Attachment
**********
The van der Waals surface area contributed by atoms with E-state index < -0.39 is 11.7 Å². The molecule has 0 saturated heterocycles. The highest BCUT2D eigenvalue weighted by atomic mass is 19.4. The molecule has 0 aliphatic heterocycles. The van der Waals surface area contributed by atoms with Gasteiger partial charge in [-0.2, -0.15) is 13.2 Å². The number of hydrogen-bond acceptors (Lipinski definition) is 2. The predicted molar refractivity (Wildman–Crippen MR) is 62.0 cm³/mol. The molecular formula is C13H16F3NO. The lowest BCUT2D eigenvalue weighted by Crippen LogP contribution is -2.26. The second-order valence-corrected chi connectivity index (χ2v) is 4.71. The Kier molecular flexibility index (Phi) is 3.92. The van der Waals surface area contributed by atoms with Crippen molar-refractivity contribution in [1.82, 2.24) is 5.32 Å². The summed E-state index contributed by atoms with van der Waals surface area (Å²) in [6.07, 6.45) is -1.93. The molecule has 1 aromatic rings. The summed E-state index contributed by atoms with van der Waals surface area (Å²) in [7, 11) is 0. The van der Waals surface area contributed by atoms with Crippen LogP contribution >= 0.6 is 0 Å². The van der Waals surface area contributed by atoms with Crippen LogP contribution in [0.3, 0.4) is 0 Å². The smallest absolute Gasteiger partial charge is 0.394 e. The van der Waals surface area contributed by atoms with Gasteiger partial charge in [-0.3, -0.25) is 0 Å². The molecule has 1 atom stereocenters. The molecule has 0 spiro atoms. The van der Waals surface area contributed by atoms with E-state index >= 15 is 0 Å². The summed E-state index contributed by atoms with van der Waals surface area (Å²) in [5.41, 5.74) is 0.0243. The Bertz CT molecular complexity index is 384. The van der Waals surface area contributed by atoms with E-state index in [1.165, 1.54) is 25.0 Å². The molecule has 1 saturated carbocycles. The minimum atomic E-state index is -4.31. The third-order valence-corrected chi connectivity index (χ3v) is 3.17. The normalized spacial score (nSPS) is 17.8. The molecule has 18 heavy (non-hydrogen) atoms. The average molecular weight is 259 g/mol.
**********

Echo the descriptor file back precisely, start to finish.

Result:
The van der Waals surface area contributed by atoms with E-state index < -0.39 is 11.7 Å². The molecule has 0 saturated heterocycles. The highest BCUT2D eigenvalue weighted by atomic mass is 19.4. The molecule has 0 aliphatic heterocycles. The van der Waals surface area contributed by atoms with Gasteiger partial charge in [-0.2, -0.15) is 13.2 Å². The number of hydrogen-bond acceptors (Lipinski definition) is 2. The predicted molar refractivity (Wildman–Crippen MR) is 62.0 cm³/mol. The molecular formula is C13H16F3NO. The lowest BCUT2D eigenvalue weighted by Crippen LogP contribution is -2.26. The second-order valence-corrected chi connectivity index (χ2v) is 4.71. The Kier molecular flexibility index (Phi) is 3.92. The van der Waals surface area contributed by atoms with Crippen molar-refractivity contribution in [1.82, 2.24) is 5.32 Å². The summed E-state index contributed by atoms with van der Waals surface area (Å²) in [6.07, 6.45) is -1.93. The molecule has 1 aromatic rings. The summed E-state index contributed by atoms with van der Waals surface area (Å²) in [7, 11) is 0. The van der Waals surface area contributed by atoms with Crippen LogP contribution >= 0.6 is 0 Å². The van der Waals surface area contributed by atoms with Crippen LogP contribution in [0.3, 0.4) is 0 Å². The smallest absolute Gasteiger partial charge is 0.394 e. The van der Waals surface area contributed by atoms with Gasteiger partial charge in [-0.3, -0.25) is 0 Å². The molecule has 1 atom stereocenters. The molecule has 0 spiro atoms. The van der Waals surface area contributed by atoms with E-state index >= 15 is 0 Å². The summed E-state index contributed by atoms with van der Waals surface area (Å²) in [5.41, 5.74) is 0.0243. The Bertz CT molecular complexity index is 384. The van der Waals surface area contributed by atoms with E-state index in [1.165, 1.54) is 25.0 Å². The molecule has 1 saturated carbocycles. The minimum atomic E-state index is -4.31. The third-order valence-corrected chi connectivity index (χ3v) is 3.17. The normalized spacial score (nSPS) is 17.8. The molecule has 18 heavy (non-hydrogen) atoms. The average molecular weight is 259 g/mol.